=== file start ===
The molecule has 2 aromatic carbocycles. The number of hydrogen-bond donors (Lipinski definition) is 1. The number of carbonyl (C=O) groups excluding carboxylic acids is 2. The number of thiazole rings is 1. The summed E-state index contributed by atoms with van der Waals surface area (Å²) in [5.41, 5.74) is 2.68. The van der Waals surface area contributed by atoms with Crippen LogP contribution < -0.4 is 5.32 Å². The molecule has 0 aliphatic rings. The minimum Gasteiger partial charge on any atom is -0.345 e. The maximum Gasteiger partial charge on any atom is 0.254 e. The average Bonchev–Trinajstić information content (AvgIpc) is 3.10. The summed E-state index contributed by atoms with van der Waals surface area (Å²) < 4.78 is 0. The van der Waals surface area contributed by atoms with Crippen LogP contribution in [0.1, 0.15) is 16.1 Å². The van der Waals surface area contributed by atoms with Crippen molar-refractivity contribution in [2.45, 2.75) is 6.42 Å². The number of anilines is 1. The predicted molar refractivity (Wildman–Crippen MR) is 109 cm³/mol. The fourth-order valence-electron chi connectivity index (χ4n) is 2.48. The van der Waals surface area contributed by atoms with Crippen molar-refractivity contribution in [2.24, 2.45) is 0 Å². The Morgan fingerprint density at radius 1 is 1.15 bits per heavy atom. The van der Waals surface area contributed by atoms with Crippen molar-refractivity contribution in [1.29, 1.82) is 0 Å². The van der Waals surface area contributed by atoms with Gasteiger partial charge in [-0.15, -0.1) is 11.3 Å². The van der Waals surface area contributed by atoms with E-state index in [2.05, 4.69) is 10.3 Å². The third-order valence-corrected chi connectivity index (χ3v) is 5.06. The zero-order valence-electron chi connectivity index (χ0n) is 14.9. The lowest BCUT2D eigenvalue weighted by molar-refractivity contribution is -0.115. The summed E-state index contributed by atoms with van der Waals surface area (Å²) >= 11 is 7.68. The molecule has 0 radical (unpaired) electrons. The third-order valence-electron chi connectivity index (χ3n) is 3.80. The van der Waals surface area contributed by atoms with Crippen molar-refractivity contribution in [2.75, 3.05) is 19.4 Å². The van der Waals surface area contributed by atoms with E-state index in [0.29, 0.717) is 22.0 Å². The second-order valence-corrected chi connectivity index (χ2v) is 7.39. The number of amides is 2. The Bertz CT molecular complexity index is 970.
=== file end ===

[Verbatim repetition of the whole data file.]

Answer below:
The molecule has 2 aromatic carbocycles. The number of hydrogen-bond donors (Lipinski definition) is 1. The number of carbonyl (C=O) groups excluding carboxylic acids is 2. The number of thiazole rings is 1. The summed E-state index contributed by atoms with van der Waals surface area (Å²) in [5.41, 5.74) is 2.68. The van der Waals surface area contributed by atoms with Crippen LogP contribution < -0.4 is 5.32 Å². The molecule has 0 aliphatic rings. The minimum Gasteiger partial charge on any atom is -0.345 e. The maximum Gasteiger partial charge on any atom is 0.254 e. The average Bonchev–Trinajstić information content (AvgIpc) is 3.10. The summed E-state index contributed by atoms with van der Waals surface area (Å²) < 4.78 is 0. The van der Waals surface area contributed by atoms with Crippen LogP contribution in [0.1, 0.15) is 16.1 Å². The van der Waals surface area contributed by atoms with Crippen molar-refractivity contribution in [2.45, 2.75) is 6.42 Å². The number of anilines is 1. The predicted molar refractivity (Wildman–Crippen MR) is 109 cm³/mol. The fourth-order valence-electron chi connectivity index (χ4n) is 2.48. The van der Waals surface area contributed by atoms with Crippen molar-refractivity contribution in [2.24, 2.45) is 0 Å². The Morgan fingerprint density at radius 1 is 1.15 bits per heavy atom. The van der Waals surface area contributed by atoms with Crippen molar-refractivity contribution in [1.29, 1.82) is 0 Å². The van der Waals surface area contributed by atoms with Gasteiger partial charge in [-0.15, -0.1) is 11.3 Å². The van der Waals surface area contributed by atoms with E-state index in [2.05, 4.69) is 10.3 Å². The third-order valence-corrected chi connectivity index (χ3v) is 5.06. The zero-order valence-electron chi connectivity index (χ0n) is 14.9. The lowest BCUT2D eigenvalue weighted by molar-refractivity contribution is -0.115. The summed E-state index contributed by atoms with van der Waals surface area (Å²) >= 11 is 7.68. The molecule has 0 radical (unpaired) electrons. The third-order valence-electron chi connectivity index (χ3n) is 3.80. The van der Waals surface area contributed by atoms with Crippen molar-refractivity contribution in [2.75, 3.05) is 19.4 Å². The van der Waals surface area contributed by atoms with E-state index in [0.29, 0.717) is 22.0 Å². The second-order valence-corrected chi connectivity index (χ2v) is 7.39. The number of amides is 2. The Bertz CT molecular complexity index is 970.